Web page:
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Smoking as a risk factor for death by suicide has been a controversial area of inquiry. Over the last 20 years, there has been an expanding body of literature demonstrating that smokers have an increased risk of death by suicide. In this editorial, we highlight some of the key studies providing support for the relationship between smoking and suicide. Next, we discuss some of the key biopsychosocial mechanisms that may explain the link between smoking and suicide.
Epidemiological studies on smoking and suicide
Cross-sectional and longitudinal epidemiological studies have shown that cigarette smoking is associated with suicide death and suicidal behaviours. Expanding on the 2012 meta-analysis on smoking and suicide death by Li et al,1 Poorolajal and Darvishi published a meta-analysis of 63 studies on smoking and suicide.2 Both meta-analyses conclude that cigarette smoking is associated with a significantly increased risk of suicidal ideation, plans, attempts and deaths, and that there is a dose response relationship, that is, suicide risk increased with number of cigarettes smoked per day.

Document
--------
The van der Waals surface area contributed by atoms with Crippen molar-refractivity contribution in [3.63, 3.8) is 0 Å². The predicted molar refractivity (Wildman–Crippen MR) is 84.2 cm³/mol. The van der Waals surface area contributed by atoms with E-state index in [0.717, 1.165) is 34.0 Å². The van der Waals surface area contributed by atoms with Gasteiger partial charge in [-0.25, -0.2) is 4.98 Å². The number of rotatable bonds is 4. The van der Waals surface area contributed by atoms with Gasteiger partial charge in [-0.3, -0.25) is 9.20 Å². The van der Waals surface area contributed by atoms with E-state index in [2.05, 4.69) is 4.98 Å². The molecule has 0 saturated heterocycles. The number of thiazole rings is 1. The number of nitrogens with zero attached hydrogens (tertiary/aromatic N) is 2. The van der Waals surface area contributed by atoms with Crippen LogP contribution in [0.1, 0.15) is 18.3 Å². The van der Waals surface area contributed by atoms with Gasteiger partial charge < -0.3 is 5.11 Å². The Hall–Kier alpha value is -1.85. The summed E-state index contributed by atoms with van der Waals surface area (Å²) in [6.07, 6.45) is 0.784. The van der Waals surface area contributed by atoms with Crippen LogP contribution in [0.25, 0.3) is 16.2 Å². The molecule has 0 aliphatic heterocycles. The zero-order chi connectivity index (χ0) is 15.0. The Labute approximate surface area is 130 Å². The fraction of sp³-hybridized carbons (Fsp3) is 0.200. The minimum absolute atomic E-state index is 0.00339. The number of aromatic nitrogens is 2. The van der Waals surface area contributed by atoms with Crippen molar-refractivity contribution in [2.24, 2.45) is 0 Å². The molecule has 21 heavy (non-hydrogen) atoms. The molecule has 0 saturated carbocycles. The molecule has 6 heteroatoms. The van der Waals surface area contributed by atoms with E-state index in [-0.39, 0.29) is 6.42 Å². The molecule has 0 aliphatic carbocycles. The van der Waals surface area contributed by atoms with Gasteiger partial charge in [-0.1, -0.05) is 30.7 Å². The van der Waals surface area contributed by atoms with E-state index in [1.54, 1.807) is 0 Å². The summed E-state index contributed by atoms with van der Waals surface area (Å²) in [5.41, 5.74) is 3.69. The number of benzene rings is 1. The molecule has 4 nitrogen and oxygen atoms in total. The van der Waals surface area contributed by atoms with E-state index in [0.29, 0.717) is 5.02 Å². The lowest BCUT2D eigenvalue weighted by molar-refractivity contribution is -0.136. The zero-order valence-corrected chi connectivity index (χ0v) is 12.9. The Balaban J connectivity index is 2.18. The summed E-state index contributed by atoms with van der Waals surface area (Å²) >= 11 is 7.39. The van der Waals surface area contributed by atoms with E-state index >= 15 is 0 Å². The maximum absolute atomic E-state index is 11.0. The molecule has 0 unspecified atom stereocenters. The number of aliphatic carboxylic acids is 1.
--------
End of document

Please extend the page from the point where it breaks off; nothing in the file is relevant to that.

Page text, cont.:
Recently, we highlighted the importance of considering suicide as another cause of death associated with smoking using evidence from the longitudinal study by Carter et al.3 In this study, data were pooled and analysed from five contemporary US cohort studies (Cancer Prevention Study II Nutrition cohort, the Nurses’ Health Study I cohort, the Health Professionals Follow-up Study cohort, the Women’s Health Initiative cohort and the National Institutes of Health-American Academy of Retired Persons (AARP) Diet and Health Study cohort) collected between 2000 and 2011 with 421 378 men and 532 651 women who were …
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